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Would streetcars in D.C. spoil the city's vistas?

Transportation in Washington has never run smoothly. The District, however, is planning to reintroduce streetcars, to provide options to bus and Metro users and to spur economic development. Although several miles of track have already been laid, there are still hurdles. Part of the streetcar¿s appeal, however, is pure nostalgia. And so we offer a glimpse of 1930s Washington.

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By Philip Kennicott
Washington Post Staff Writer
Sunday, April 18, 2010

Does the District of Columbia want to awe America, or inspire it? That's the philosophical question underlying the suddenly hot debate about streetcars, the overhead wires that power them, and the combined effect of both on the city's streetscape.

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Tracks already laid in Anacostia and along H Street and Benning Road in Northeast Washington show how close the city is to realizing the dream of adding an efficient modern streetcar network to its increasingly clogged grid of streets and balky, overcrowded Metro system. But an 1889 law that bans overhead wires in the historic city could slow implementation and increase its cost.

Arguments against overhead wires rest on two essential assumptions: that the city is filled with streets that have historically significant and aesthetically impressive views; and that wires and poles would be ugly intrusions on these grand vistas. The former is questionable, the latter a matter of opinion.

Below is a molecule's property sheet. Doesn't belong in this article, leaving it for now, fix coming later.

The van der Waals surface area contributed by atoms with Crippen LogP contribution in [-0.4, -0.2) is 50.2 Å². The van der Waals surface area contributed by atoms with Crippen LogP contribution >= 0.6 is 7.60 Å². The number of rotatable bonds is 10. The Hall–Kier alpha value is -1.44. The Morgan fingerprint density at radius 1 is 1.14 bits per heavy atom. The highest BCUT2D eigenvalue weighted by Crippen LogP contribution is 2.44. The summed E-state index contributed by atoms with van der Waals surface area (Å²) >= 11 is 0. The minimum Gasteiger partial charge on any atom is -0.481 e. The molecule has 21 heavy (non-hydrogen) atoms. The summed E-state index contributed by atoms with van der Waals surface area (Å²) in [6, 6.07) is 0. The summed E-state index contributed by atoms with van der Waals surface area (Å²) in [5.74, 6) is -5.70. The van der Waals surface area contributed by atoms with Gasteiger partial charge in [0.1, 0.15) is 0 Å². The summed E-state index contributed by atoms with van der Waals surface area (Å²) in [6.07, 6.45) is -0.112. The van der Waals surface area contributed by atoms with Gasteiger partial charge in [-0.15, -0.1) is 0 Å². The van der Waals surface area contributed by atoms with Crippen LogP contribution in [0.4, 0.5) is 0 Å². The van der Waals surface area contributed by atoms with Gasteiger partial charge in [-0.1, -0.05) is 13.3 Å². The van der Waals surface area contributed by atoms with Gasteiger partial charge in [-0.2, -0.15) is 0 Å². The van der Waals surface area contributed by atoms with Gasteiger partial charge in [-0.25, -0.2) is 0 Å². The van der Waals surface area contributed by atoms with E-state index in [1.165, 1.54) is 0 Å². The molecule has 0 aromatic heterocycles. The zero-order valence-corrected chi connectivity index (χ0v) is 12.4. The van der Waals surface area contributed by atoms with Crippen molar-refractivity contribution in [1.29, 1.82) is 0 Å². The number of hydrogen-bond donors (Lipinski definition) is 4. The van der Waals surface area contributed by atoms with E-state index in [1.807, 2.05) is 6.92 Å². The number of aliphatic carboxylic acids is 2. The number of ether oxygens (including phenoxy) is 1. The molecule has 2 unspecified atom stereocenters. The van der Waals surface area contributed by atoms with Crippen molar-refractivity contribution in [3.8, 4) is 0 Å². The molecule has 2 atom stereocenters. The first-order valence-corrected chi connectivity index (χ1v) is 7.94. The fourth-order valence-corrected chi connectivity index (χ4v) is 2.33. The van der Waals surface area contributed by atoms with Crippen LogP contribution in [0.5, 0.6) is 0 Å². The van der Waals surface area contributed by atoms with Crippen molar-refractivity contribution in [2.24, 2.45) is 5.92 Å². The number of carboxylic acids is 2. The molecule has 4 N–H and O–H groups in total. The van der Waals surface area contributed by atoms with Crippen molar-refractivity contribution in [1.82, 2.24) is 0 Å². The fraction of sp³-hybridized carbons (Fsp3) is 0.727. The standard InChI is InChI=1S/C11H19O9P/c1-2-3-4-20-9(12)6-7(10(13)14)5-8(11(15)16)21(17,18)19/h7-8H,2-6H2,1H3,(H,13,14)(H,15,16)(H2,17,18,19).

But the deeper issue is Washington's relation to the nation. Do we want to preserve the early 20th-century sense of ourselves as a grand, imperial city that overawes tourists? Or do we want to be a model city for the 21st century, a place where visitors from across the country and around the world can be inspired by innovative experiments in sustainable urban life?

For many of the vast hordes of tourists who visited Washington for cherry blossom season, this city may be their first experience of walkable streets, mass transportation and extensive public parkland. There are certainly other more progressive cities on the tourist agenda -- most of them not in America -- but the power of Washington to lead by example shouldn't be overlooked by residents who take its considerable amenities for granted. A streetcar system, quiet and pollution-free, connecting neighborhoods once balkanized by race and economic distinctions, would be an important chance for Washington to lead by example.

So what to make of historic preservation concerns raised by groups, such as the Committee of 100 on the Federal City, that overhead wires -- the easiest and probably the cheapest technology to install -- would ruin the open view down D.C. boulevards? One wonders if they've actually gone out in the street and looked for a view anytime recently.

There are, of course, some impressive views in the District. The Capitol and its majestic dome make views down Pennsylvania Avenue iconic and inviolable. But there are no plans to run the streetcar system down Pennsylvania Avenue (although there are admirable plans to create bike lanes down its center). From the Mall, the view north up Fourth Street SW gives one a good sense of exactly what preservationists believe they need to protect: the mini-Acropolis of the Old City Hall (designed by George Hadfield) topped by the pediment of the National Building Museum (designed by Gen. Montgomery C. Meigs) behind it. This is indeed an example of Washington's open streetscape yielding a beautiful vista. But there are no plans to run a streetcar up Fourth Street.

There are plans, however, to run it down Eighth Street in Northeast and Southeast Washington, and one might worry that wires would impair the view of the Navy Yard gate, designed by Benjamin Latrobe, the great federal architect who also worked on the Capitol and the White House. Except that Latrobe's gate, much altered over the years, is all but blocked from view by the hideously ugly bulk of the Southeast Freeway.